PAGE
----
Biologist's Toolbox
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Four Women Who are Transforming the Biologist’s Toolbox

The adage that a building is only as good as his or her tools not only rings true in the arena of hammers and nail, but also in the world of cells and molecules. As synthetic biology reaches new heights in its engineering feats, its builders inevitably demand more sophisticated tools to keep up with progress of the field. At SynBioBeta SF 2017, four women speakers will take the stage to share their companies’ plans for revamping the biologist’s toolbox with new instruments, software, and tech to empower all parts of the design-build-test cycle.

One of these women is Adrienne Higa, Senior Manager of Product Applications at Berkeley Lights, Inc.  Their platform is based on a device known as Beacon that uses microfluidic chambers and structured light to analyze the phenotype, morphology, and protein content of individual cells.  Her company’s device can do this for thousands of cells simultaneously and at regular time intervals.  Beacon supplies a level of precision and control that generally cannot be achieved in applications today.  By looking at cells one-by-one and from multiple metrics, users can select optimal cells and get better results when it comes to antibody discovery, cell line development, and more.

While Berkeley Lights is creating better tools for picking and choosing the best-engineered cells, Amy Twite’s company is building a better way to engineer those cells in the first place. Twite is the CSO of Indee Labs, a startup that is developing, in their own words, “hardware for gene delivery.”  What that means is a microfluidic device for transfecting large molecules (like DNA, RNA, and enzymes) into cells.  Their goal is to enable scalable production of the gene-modified cells used in cell therapies—not a bad space to occupy now that the very first CAR-T cell therapy was FDA-approved last month.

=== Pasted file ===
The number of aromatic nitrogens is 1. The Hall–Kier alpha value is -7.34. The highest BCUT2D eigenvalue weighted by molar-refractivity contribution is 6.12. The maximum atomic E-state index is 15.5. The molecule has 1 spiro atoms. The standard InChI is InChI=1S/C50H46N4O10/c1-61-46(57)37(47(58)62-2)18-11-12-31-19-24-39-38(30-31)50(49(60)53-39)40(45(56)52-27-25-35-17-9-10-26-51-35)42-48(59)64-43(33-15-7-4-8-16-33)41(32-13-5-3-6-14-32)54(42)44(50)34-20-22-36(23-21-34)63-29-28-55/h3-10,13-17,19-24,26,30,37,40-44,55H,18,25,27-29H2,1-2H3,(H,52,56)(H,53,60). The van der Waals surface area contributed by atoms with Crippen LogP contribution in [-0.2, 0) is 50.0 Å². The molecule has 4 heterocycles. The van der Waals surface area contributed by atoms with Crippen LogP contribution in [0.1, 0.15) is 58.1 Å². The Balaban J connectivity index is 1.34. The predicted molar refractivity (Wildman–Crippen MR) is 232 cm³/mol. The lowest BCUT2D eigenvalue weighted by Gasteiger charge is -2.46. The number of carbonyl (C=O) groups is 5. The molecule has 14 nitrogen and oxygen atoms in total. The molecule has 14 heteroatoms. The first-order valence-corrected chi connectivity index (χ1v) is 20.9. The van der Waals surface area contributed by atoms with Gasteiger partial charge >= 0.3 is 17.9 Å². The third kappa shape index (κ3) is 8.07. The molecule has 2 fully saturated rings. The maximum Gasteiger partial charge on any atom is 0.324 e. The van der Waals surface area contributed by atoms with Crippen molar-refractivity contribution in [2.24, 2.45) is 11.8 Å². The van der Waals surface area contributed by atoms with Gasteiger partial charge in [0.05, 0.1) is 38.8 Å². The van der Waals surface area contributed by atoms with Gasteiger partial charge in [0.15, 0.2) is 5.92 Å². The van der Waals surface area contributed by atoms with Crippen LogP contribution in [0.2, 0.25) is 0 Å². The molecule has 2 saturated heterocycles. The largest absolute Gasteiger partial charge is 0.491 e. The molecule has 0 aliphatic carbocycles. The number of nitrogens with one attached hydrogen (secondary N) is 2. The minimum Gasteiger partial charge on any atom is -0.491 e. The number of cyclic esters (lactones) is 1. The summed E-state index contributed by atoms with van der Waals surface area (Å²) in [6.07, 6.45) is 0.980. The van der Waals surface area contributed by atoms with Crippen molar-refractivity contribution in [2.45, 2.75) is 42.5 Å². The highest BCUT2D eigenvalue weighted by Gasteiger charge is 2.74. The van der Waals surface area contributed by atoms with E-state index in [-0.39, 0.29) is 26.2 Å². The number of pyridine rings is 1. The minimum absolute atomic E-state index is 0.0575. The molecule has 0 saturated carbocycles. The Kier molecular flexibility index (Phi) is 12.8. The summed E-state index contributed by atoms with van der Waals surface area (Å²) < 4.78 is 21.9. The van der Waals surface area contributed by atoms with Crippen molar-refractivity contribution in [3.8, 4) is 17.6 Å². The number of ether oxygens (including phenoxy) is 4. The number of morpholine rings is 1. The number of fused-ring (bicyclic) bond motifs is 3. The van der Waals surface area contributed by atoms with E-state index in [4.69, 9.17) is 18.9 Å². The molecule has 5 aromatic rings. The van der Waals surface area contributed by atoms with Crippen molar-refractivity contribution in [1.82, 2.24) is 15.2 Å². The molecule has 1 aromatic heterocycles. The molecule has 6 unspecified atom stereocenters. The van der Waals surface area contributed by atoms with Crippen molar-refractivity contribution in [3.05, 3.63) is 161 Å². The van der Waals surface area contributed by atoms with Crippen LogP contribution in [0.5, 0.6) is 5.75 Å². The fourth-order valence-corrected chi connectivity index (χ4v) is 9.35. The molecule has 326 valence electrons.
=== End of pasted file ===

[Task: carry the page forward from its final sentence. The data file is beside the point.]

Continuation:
Another company offering tools for building (and more recently for designing) biology is Synthego, who will be represented by Joyce Yang, a scientist and graduate of Dr. George Church’s lab at Harvard University.  Last year Synthego unveiled the world’s first kit for performing CRISPR-Cas9 gene editing using a single guide RNA molecule.  Earlier this year, the company rolled out its online design software that enables customers to plan knockout experiments in an organism and gene of their choice and order the necessary custom kit to do so.  Synthego is continuing to grow its toolbox on the computational and automation fronts, topics that Yang will visit as she speaks on the Computation and Synthetic Biology session.

Alongside her in that session will be Laura Adam, co-founder of ebio·ome. Her startup offers an online platform for finding, storing, organizing, and sharing DNA sequences. The tool is designed to be a one-stop shop for sequence data. It includes a search engine for comparing sequences from different sources, multiple tools for visualizing the relationship between different sequences and parts of sequences, and seamless interfacing with other applications.

Want to learn more about how these women and others are transforming the toolbox of biology with exceptional innovations?  Be sure to register for SynBioBeta SF 2017!


Christine Stevenson

Christine Stevenson is a freelance science writer and adjunct professor of biology at the Maricopa Community Colleges in the Phoenix metropolitan area. She holds an M.S. in Biology from Arizona State University and has a background in both wet lab research and venture capital consulting. She lives in Tempe, AZ with her dogs, cats, chickens, and goat.

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